Philadelphia Democrats are pushing a hard loyalist line: either support the party, or leave. However, for many progressive–minded people, this is just too hard a stance to take. The door is still swinging behind 16 ward committeepeople who were purged from their positions in the Democratic party this past month, a supposed result of their supporting Working Families Party (WFP) candidates in the last election. The WFP is a pro–working class alternative that has gained support in Philadelphia, notably winning two at–large city council seats with the elections of Kendra Brooks and Nicolas O’Rourke. Since ward committees play pivotal roles in voter registration and neighborhood canvassing, these removals could have serious consequences for the already contentious 2024 presidential election. 

Philadelphia is broken up into 66 wards, which are further split into divisions. There the residents can elect two ward committeepeople, who then elect a ward leader. If the ward leaders are like captains, then the committeepeople are the boots on the ground. Many of those purged from their positions were very active members, boasting high voter turnout. But not all committee members are equally active, and not all are given the tools and resources needed to effectively organize. “If you don’t know who your committee person is, they’re probably not doing much. If the Democratic City Committee, DCC, is going to punish active members that are getting great results in their neighborhoods, while also doing very little to help turn out the vote themselves, it’s a concern," says Nathan Holt, a former 22nd ward committeeperson who was removed from his position last month.

But Holt isn’t the only 22nd ward committeeperson expelled: with 11 of the 16 dismissals coming out of 22nd ward, all eyes are on Ward Leader Cindy Bass. In total, 13 expulsions came from Bass’s district. With a number this high, it is more than likely that ulterior motives were at play, especially considering the behind–the–scenes politics in ward 22.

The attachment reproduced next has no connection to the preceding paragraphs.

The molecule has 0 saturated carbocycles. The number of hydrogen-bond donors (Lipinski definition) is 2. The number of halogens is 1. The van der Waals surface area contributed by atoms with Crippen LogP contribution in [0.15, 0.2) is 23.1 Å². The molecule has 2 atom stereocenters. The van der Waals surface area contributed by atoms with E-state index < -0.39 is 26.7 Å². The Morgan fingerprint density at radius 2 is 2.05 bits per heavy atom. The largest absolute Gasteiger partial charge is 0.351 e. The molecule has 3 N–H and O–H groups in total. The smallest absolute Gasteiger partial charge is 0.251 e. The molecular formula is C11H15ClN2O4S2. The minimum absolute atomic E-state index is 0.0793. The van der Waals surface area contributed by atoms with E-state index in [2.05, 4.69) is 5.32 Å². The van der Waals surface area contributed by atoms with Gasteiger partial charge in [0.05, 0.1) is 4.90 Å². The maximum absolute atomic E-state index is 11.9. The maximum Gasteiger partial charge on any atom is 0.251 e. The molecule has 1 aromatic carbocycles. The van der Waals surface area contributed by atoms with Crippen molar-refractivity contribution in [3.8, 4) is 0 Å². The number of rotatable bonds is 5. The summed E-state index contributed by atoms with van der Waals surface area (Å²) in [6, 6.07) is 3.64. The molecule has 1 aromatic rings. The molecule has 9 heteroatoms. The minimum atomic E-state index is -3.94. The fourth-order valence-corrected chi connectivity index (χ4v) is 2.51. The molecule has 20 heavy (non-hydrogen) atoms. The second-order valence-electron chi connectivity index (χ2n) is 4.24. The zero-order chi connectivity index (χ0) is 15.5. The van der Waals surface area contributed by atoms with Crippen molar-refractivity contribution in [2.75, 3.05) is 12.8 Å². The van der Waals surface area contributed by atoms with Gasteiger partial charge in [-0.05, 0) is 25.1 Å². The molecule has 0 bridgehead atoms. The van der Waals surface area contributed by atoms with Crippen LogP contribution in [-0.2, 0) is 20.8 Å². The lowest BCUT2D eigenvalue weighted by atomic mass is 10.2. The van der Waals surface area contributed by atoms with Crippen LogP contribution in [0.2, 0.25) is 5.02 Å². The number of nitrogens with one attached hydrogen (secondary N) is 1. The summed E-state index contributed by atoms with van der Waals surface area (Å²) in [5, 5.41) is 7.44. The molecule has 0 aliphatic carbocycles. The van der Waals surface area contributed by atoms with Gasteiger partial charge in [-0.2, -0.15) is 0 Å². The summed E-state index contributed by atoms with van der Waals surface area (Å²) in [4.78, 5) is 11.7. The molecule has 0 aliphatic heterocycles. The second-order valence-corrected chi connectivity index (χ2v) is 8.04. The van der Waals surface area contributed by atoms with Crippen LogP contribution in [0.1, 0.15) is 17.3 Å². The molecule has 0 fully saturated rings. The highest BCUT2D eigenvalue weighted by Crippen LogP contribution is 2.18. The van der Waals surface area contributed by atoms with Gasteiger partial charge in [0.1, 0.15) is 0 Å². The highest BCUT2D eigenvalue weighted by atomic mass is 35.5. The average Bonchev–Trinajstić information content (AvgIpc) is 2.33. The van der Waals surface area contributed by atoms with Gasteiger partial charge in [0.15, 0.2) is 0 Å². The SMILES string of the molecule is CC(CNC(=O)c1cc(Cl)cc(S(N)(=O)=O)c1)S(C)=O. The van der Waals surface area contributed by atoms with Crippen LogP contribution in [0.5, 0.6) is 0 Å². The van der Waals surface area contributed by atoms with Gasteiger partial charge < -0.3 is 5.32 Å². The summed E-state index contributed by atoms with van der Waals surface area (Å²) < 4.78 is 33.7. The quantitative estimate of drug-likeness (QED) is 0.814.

For one, those expelled by Bass were supporters of her opponent Seth Anderson–Oberman, who came very close to blocking her reelection in the 2023 Democratic Primary. “While winning that election district–wide by just 402 votes, Bass lost the 22nd Ward by 12% of its vote,” Holt informs. This leads Holt, and undoubtedly others, to view the purges as an act of “political retribution,” especially given that Bass is “losing ground in her own backyard.” 

Additionally, Bass has been sued in the past—by the same committeepersons who were purged—for shutting people out of committee meetings. Bass lost that battle and received an injunction requiring her to open the doors to everybody. 

However, Bass is not the only person to blame. With party Chair Bob Brady threatening to dismiss members that supported other parties in the past, it is hard to view this as a singular act. In fact, last October, the party decided to expel one member that supported a WFP candidate. So, while Bass’s involvement is “hard to deny,” Holt says, Brady “signed off on it, so the buck stops with him.”

While the old–guard leadership pushes this exclusionary line, WFP supporters within the Democratic party are hardly anomalies. “Hundreds” of committeepersons supported WFP candidates, Holt says, and it goes even further. The broad support for the WFP has included that of Gov. Josh Shapiro (D–Pa.) himself. 

The WFP supports pro–worker and progressive policies, focusing on building up families and communities in Philadelphia. For example, councilwoman Kendra Brooks has supported rent control, fully funding and fighting the privatization of public schools and restorative justice programs. Councilman O’Rourke’s priorities include affordable housing, climate justice, and other people–oriented policies. 

The ousted committeepeople were officially accused of supporting non–Democrats, which is against the party bylaws. It's important to note here that O’Rourke and Brooks currently hold two council seats that the Democrats could not have held anyways, as they are reserved for non–majority parties. However, Democrats argue that votes for WFP candidates could potentially harm Democrats from being elected.